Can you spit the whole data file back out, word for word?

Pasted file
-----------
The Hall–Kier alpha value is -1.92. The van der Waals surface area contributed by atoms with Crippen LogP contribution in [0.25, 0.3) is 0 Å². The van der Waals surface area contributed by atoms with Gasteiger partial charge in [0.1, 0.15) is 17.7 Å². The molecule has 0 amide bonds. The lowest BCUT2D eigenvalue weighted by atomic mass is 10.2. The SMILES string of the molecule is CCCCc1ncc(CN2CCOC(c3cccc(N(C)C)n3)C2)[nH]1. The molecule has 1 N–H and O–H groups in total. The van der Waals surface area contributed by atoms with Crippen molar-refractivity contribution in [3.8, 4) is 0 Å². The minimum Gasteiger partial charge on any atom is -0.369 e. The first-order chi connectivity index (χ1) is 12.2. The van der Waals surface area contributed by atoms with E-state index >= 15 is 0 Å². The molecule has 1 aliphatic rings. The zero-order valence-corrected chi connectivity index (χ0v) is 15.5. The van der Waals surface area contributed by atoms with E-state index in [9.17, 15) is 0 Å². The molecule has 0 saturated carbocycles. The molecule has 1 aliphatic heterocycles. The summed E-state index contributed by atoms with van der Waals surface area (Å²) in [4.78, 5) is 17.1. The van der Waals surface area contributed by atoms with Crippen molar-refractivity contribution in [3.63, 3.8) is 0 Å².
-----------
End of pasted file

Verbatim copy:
The Hall–Kier alpha value is -1.92. The van der Waals surface area contributed by atoms with Crippen LogP contribution in [0.25, 0.3) is 0 Å². The van der Waals surface area contributed by atoms with Gasteiger partial charge in [0.1, 0.15) is 17.7 Å². The molecule has 0 amide bonds. The lowest BCUT2D eigenvalue weighted by atomic mass is 10.2. The SMILES string of the molecule is CCCCc1ncc(CN2CCOC(c3cccc(N(C)C)n3)C2)[nH]1. The molecule has 1 N–H and O–H groups in total. The van der Waals surface area contributed by atoms with Crippen molar-refractivity contribution in [3.8, 4) is 0 Å². The minimum Gasteiger partial charge on any atom is -0.369 e. The first-order chi connectivity index (χ1) is 12.2. The van der Waals surface area contributed by atoms with E-state index >= 15 is 0 Å². The molecule has 1 aliphatic rings. The zero-order valence-corrected chi connectivity index (χ0v) is 15.5. The van der Waals surface area contributed by atoms with E-state index in [9.17, 15) is 0 Å². The molecule has 0 saturated carbocycles. The molecule has 1 aliphatic heterocycles. The summed E-state index contributed by atoms with van der Waals surface area (Å²) in [4.78, 5) is 17.1. The van der Waals surface area contributed by atoms with Crippen molar-refractivity contribution in [3.63, 3.8) is 0 Å².